Set a breakpoint enabled only for one stop. args are the same as for the break command, and the breakpoint is set in the same way, but the breakpoint is automatically deleted after the first time your program stops there. See Section 11.1.4.
Set a hardware-assisted breakpoint. args are the same as for the break command and the breakpoint is set in the same way, but the breakpoint requires hardware support and some target hardware may not have this support. The main purpose of this is EPROM/ROM code debugging, so you can set a breakpoint at an instruction without changing the instruction. However the hardware breakpoint registers can only take two data breakpoints, and the debugger will reject this command if more than two are used. Delete or disable usused hardware breakpoints before setting new ones. See Section 11.1.5.
Set a hardware-assisted breakpoint enabled only for one stop. args are the same as for the hbreak command and the breakpoint is set in the same way. However, like the tbreak command, the breakpoint is automatically deleted after the first time your program stops there. Also, like the hbreak command, the breakpoint requires hardware support and some target hardware may not have this support. See Section 11.1.4. Also See Section 11.1.5.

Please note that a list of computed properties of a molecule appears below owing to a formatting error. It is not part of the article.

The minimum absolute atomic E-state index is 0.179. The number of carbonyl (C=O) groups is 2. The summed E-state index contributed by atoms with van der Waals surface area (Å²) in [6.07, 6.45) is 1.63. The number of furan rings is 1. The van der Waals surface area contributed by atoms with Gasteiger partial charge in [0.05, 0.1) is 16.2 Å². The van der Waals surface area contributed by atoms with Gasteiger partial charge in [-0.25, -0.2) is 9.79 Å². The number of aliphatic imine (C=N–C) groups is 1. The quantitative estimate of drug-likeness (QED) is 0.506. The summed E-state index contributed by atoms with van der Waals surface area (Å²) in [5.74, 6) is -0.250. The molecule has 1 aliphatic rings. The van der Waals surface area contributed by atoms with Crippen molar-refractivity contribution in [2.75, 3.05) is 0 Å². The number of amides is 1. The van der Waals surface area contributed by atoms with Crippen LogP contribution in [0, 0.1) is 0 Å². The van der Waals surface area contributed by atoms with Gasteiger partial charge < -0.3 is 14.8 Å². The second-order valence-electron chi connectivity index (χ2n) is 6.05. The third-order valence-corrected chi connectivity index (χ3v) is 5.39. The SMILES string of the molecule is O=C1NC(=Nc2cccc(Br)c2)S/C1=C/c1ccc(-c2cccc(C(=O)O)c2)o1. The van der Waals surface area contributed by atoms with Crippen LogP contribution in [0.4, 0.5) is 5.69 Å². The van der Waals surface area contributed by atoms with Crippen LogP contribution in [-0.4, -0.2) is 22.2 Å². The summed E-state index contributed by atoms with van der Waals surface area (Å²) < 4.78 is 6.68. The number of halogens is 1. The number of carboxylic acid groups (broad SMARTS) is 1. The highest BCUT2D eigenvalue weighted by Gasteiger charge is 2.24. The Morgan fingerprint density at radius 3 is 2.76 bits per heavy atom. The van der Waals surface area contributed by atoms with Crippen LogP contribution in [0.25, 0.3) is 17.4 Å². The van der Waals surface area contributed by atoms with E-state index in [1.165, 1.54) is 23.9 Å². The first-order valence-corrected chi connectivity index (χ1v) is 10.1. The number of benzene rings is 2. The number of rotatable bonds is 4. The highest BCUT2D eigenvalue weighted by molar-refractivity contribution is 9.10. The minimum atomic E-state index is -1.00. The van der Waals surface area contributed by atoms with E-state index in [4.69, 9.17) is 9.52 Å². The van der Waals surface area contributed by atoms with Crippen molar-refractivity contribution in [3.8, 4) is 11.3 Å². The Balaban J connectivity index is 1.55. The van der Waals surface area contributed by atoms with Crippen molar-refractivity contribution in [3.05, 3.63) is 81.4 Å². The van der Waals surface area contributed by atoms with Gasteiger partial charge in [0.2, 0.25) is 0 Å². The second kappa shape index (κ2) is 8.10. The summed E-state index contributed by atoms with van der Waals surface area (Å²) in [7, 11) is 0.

Set breakpoints on all functions matching the regular expression regex. This command sets an unconditional breakpoint on all matches, printing a list of all breakpoints it set. Once these breakpoints are set, they are treated just like the breakpoints set with the break command. You can delete them, disable them, or make them conditional the same way as any other breakpoint.
When debugging C++ programs, rbreak is useful for setting breakpoints on overloaded functions that are not members of any special classes.
Print a table of all breakpoints and watchpoints set and not deleted, with the following columns for each breakpoint:
Breakpoint or watchpoint.
Whether the breakpoint is marked to be disabled or deleted when hit.
Enabled breakpoints are marked with y. n marks breakpoints that are not enabled.
Where the breakpoint is in your program, as a memory address